A centrosaurine ceratopsian from the Wahweap Formation of Utah, this dinosaur was first described in 2010 by James Kirkland and Donald DeBlieux. It lived during the Late Cretaceous (Campanian Age) about 79 million years ago.
Considering that the modern Rocky Mountains were being formed at the time, it seems possible that an unfortunate Diabloceratops might have encountered volcanoes. Volcanic lightning is a real natural phenomenon, and if you haven’t seen photos I highly recommend an image search – it’s amazing.
After the last few calm, quiet scenes I’ve painted, I figured a different tone might be fun, though the results may be straying dangerously close to something one might encounter on the side of a van… in the 1980’s…
Please do not reproduce or use without permission.
My two favorite Centrosaurines, Nasutoceratops and Diabloceratops, are losing to Pachyrhinosaurus. Which is unacceptable. (the other unacceptable thing being that you have disappointed Jingshangosaurus by not letting them compete this year)
So, I am here to try and convince you to do the following: open up the Ornithischia survey, go down to Centrosaurines…
And cast your vote (or revote!) for Diabloceratops instead (the genus has a more likely chance of winning than Nasutoceratops.
And, if Diabloceratops gets nominated, I’ll draw one. (The one above I drew on the screencap of another Diabloceratops drawing was with a mousepad, I can draw much better than that).
So, now you’re wondering what the smear campaign is? A vote for Pachyrhinosaurus is a vote for this:
(yeah, remember this? you better, it’s Talking With Dinosaurs)
With a body reaching about 20 feet in length, Centrosaurus, which belongs to a group of horned dinosaurs called centrosaurines, was smaller than its more famous cousin Triceratops, which belonged to the other major group of horned dinosaurs called chasmosaurines.
This specimen was uncovered by famed fossil-hunter Barnum Brown in 1914. He considered it to be the most complete specimen he had ever found, “in all details from the tip of the tail to the end of the nose.” Centrosaurus lived in the Late Cretaceous, about 75 million years ago. Brown and his crew discovered the skeleton in the spectacular badlands along the Red Deer River in Canada.
Jack here, one of the artists doing illustrations here at ADAD. Just making this post to remind you all that we do have a Patreon at patreon.com/officialadinosauraday. Now, some of you may be thinking “but you’re just a bunch of nerds on the internet making short Dinosaur factfiles, it can’t be that hard. Stop being greedy,” but, while we are indeed a bunch of nerds on the internet, the effort and time we put into each entry can be quite surprising. I shan’t speak for Meig or Ryuu, other than that I know each will frequently spend over two hours researching and working on their component, be it art or writing, for each post, but I will share with you a little bit of my own process to try and convey the hard work we do every day.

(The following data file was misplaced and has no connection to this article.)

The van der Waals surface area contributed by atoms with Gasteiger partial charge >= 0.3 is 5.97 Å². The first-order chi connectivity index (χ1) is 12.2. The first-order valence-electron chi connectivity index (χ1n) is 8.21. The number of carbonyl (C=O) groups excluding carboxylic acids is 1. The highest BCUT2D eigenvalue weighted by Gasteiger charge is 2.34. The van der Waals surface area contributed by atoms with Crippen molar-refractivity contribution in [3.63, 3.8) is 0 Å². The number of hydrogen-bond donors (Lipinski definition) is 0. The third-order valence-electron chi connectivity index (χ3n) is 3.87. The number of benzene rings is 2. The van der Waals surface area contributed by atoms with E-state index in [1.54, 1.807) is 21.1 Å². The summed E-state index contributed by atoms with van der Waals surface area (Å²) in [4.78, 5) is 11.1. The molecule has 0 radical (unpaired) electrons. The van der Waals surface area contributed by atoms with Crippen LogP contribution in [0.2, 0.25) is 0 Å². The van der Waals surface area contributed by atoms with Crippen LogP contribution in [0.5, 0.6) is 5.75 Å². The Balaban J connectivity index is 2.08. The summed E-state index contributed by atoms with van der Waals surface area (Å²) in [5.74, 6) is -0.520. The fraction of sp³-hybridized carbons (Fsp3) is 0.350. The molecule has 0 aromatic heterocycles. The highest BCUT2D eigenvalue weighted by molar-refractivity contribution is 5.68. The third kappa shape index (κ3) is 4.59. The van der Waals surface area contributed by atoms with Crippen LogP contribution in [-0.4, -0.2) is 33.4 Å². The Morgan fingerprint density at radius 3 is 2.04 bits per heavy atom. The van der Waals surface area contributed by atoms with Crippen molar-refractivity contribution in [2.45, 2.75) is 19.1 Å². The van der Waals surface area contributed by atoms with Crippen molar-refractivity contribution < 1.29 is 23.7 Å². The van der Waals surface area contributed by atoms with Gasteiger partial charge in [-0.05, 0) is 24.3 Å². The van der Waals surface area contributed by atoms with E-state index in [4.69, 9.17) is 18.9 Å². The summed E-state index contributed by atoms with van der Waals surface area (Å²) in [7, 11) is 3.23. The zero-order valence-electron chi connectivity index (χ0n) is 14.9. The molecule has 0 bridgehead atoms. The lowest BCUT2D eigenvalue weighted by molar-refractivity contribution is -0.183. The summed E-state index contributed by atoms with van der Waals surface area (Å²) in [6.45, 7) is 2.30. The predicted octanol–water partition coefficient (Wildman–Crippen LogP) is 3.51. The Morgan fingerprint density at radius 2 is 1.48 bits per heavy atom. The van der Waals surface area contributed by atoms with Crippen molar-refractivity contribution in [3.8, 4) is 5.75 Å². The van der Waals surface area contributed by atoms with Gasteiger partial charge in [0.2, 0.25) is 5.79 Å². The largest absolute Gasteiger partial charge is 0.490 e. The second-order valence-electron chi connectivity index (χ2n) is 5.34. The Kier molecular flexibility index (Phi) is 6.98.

First of all, I need to check the schedule.
As you can see, or maybe can’t, as the image is small and tumblr sucks at photos, I’m up today (the 21st of January, 2017) drawing the centrosaurine dinosaur Achelousaurus. My first step is to gather reference images and information. I won’t share that part as A) there are a lot of reference images, and B) some of them exist in books and I can’t share them for copyright purposes.
Based on these references, I have sketched the skeleton, posed it how I want to, and sketched major muscle groups on top as well as a vague soft tissue body outline. All of this is messy and done in blue, but it demonstrates the time and effort put into making sure each illustration is done in accord with the prevalent fossil data.
Now it’s time to sketch the lineart layer. I don’t always use a separate lineart layer, instead sometimes opting for a more painterly approach, but I find this saves time and allows me to make sure the outline and features of the animal are visible and clear. There is an element of speculation in the exact soft tissue features exhibited in each dinosaur, though no feature is put in if it is known to be incorrect, and often things (like large tubercules spread over the back of the animal) are seen in other, closely related animals. You can see how it adheres roughly to the form sketch (in red), with skin folds around joints and the form of some muscles showing through, but not every single detail makes it through the layers of fat and skin and scale.
Now onto colouring. This part can take quite a while, and if done badly it can make the piece look garish or just straight-up not like an animal. Unless pigments are preserved, this part is down to the imagination.
And that’s it done! This piece, which you can see in today’s (21/01/17) post, took roughly two hours and twenty minutes to complete, but they can take up to as much as four hours. I do one of these every other day, as does Ryuu. Meig writes a minimum of one article every day. As you can probably tell, this is a lot of effort, and we’re dedicated to providing the best content we can, available to everyone, for free. However, if you are in a position to do so, and you do enjoy the work we do, please consider supporting us over on Patreon at patreon.com/officialadinosauraday. It means the world to us, and the more support we get the easier it becomes for us to produce this content and increase the quality and quantity of writing and artwork.
Many thanks to all of you for your support. We’re truly fortunate to have such a wonderful community here, and we hope to continue providing the best dinosaur-related content we can.